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Michigan Tech (Women) 90, Concordia-St. Paul 80

November 12, 2012 - Michael Bleach
HOUGHTON — In the halls of Michigan Tech's Student Development Center, there hangs a host of pictures dedicated to past Husky All-Americans.

Tech greats Katie Wysocky, Lucy Dernovsek and Andrea Novak adorn the walkway to the gym, among several others.

If Sam Hoyt continues to play the way she did Saturday night against Concordia-St. Paul, the senior point guard will soon add her likeness to that group.

Hoyt kicked off the opener for her final season as a Husky with the ultimate point guard performance, leading Tech to a 90-80 victory thanks to 18 points, 11 rebounds and 10 assists (against just one turnover).

It was the first triple-double in Michigan Tech history from a man or woman.

"That is what I have been told, but I don't really believe it," Hoyt responded when asked about her triple-double. "No one has done it before? I just don't even know. But it's awesome."

"I'm really proud of her that she will now forever be in the Michigan Tech record books," Tech coach Kim Cameron added. "She is the heart of our team and this just shows that everything she does makes someone else better or she is doing it herself. She is one of a kind."

Hoyt was given the chance to rack up assists and points as Cameron placed the ball in her hands with an almost exclusive pick-and-roll/pop offense.

With pick-partner Taylor Stippel, Hoyt would start most possessions with the ball on either wing before driving middle. From there, the defense dictated which move she would make. Either Hoyt would be given a free lane (doubtful) or Stippel would pop open to the corner as the C-SP defender slid with Hoyt.

Tech opened with six points on the first three possessions of the contest after the junior forward knocked down a pair of baseline jumpers — sandwiched between a Hoyt lay up — on her way to a team high 22 points (11-of-25 shooting).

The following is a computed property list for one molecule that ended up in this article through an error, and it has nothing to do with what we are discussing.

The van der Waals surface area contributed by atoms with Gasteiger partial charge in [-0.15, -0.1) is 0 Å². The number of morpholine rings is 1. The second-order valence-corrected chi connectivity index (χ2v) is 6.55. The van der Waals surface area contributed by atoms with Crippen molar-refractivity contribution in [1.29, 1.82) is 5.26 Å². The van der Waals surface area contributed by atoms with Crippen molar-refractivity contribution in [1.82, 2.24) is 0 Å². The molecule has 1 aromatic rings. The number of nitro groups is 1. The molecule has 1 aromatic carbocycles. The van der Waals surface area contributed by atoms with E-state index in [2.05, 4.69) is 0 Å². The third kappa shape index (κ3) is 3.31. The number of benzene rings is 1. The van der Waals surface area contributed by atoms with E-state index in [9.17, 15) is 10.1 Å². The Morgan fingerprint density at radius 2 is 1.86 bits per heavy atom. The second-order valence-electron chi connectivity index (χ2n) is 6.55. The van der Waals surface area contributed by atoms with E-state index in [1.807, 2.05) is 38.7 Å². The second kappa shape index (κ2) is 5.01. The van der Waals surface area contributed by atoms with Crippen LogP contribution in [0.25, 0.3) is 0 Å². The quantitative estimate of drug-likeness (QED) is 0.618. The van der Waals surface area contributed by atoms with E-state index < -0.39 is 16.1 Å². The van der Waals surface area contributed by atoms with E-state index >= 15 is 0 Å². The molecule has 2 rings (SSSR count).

"We worked on that all week in practice because we knew how they were going to defend the ball screen," Hoyt said. "They were going to drag and the post was going to stay with me. So we knew Taylor was going to be wide open and she has a great mid range shot. All day."

Eventually, Concordia mixed up their ball-screen strategy, sending opposite-perimeter defenders to cut Hoyt off.

But that just led to open three-pointers for Jillian Ritchie (2-for-3), Emma Veach (3-for-4) and freshman MacKenzie Perttu (2-for-3). The trio combined for 32 points on 16 shots and the team knocked down 10-of-19 triples total.

"We are just really lucky to have her," Stippel said. "She makes everyone better."

Hoyt's 10th and final assist came with 1:24 left in the game when she found Veach open on the wing in just that fashion.

Besides connecting on a historic swish for the Tech record books, Veach also gave the Huskies a 14-point lead, essentially icing the victory.

"Thank you Emma!" Hoyt said. "Seriously though, I have to thank my teammates because Taylor was hitting all her shots, Emma was, whenever I passed it out they were hitting it. That is all them."

The 90 points scored were more than any game Tech played last year, and the first they hit 90 since Jan. 21, 2010. In the fast paced game, Tech averaged 1.22 points per possession (anything over 1.2 is considered elite).

"I'd say this year our offense is more versatile," Hoyt said. "Everyone can attack, almost everyone can shoot outside. We have a lot of people who can do a lot of things."

Last year, in missing the NCAA Tournament for the first time in five seasons, a major culprit for the lessened success was an offense run without an identity for much of the season.

It wasn't until the second half of the schedule that Hoyt and Cameron struck on the right balance for the point guard between scorer and distributor.

There would appear to be no such issues this season.

"Somebody is going to have to make an adjustment when Sam Hoyt comes off a screen and if that creates a three-pointer on the other end of the floor she will get them the ball, or if it is Taylor in the corner or (Sam) can drive herself. But she is in charge," Cameron said. "And that's perfect."

Of course — as Cameron vehemently pointed out — Hoyt's triple-double was only possible as Concordia scored enough points to keep the lead within striking distance.

Tech actually trailed 44-38 at halftime, and the smaller Huskies lineup occasionally got bullied around the hoop. Six-foot-two forward Anika Whiting poured in 16 points on 50 percent shooting, while three-point specialist Carissa Wolyniec tallied 23 on 5-of-15 attempts from the beyond the arc.

"I don't want to get away from the bottom line though, and that's that we gave up 80 points," Cameron said. "That is not what our philosophy is. It is all good in a win and I'm sure the fans enjoyed it, but for us, we have to get back to business."



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